Now it was time to mate the transmission to the motor+adapter plate.  After some wiggling, I got it onto the splines and pulled the two together.  This is when I realized the transmission and the adapter plate didn't line up.  This is where the ass biting really came into its own.  It wasn't just a little bit off, it was a lot off.  I couldn't simply rotate the motor around until it matched up because the wire studs and the motor mount would be in the wrong place.  So I took everything off, including those Loctite'd freaking bolts.  I then figured out the correct orientation of the adapter plate to the transmission and  then bolted everything back onto the motor.  The adapter plate was nowhere near the orientation they suggest in the manual.  An accurate statement and a picture/diagram would have been a great help and saved me about 2 hours.  I should have double checked with a dry fit before bolting everything.  I've now learned my lesson and will do so from now on.

I bribed Fred again with pizza and beer, so he came over on Sunday morning.  We had the pizza but forgot about the beer which is probably a good idea.  We were going to be doing heavy lifting and there's no way I could do it myself.  The manual recommends an engine hoist but I figured two middle aged guys could handle it.

Flashing back to yesterday, the motor wire studs are in the right orientation and the adapter plate matches up with the transmission.  But the kicker is the motor mount on the other end is now wildly off.  Remember it can only be mounted in 4 orientations and unfortunately the orientation I need is not any of them; it's somewhere in between.  Now I'm thinking I was sent the wrong motor mount, or the motor manufacturer changed the spec and EA didn't know or didn't update the manual.  I wanted to move forward so I had to drill two new mounting holes.  Of course the position of the holes are blind behind the plate, so I had to insert sacrificial bolts (off to Lowes we go) into the two possible holes, then grind them to a point and lock them into place.  I carefully measured the gap from the mount to the motor, using a socket wrapped in tape to give the right dimension, and the center line of the mount.  I held it in the correct position and Fred tapped the plate with a rubber mallet on each point.  We then drilled out the hole locations and bolted the mount to the motor.  The ass biting was complete.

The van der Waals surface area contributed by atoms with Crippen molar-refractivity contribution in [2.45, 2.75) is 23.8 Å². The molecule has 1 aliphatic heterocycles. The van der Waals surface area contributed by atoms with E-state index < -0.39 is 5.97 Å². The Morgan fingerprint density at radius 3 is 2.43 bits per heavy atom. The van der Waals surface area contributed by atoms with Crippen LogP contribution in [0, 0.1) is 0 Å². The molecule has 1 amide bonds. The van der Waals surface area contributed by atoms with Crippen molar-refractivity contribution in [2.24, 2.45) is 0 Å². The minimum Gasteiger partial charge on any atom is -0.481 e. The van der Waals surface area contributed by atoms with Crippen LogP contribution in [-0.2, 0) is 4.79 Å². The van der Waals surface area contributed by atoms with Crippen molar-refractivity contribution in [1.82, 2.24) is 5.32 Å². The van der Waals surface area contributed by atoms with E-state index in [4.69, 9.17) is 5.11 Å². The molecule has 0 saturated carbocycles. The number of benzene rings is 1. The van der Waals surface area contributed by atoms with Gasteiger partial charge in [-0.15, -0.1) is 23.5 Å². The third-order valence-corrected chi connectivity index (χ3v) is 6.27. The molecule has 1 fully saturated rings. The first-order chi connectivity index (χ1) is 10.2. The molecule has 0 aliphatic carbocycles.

Now it's time to roll the motor+transmission out of the shop so we can mount the original 914 engine mount bar to the electric motor mount.  I used a nice hydraulic jack I borrowed from Gary, plus a furniture dolly and two pieces of plywood.  Not a recommended design, but it worked for me.

The manual's description and supplied bolts for the bar mount are too long - they run out of thread before tightening down.  The bolt goes into the engine mount bar, rubber spacers with metal sleeve (not listed in the manual), the motor mount and then a nylock nut.  Even by adding several washers it wasn't able to tighten down all of the way.  Off to Lowes we go for a bolt 1/2" shorter.  We bolt it on, then roll the assembly under the car and jack it up into place.

At this point we were losing the light and I decided I needed to clean and paint the transmission and motor mount hardware, so we called it a day.  We made a huge step on the project, but ran into a multitude of problems with the EA instructions and supplied parts.  I'm hoping the quality of the kit improves dramatically.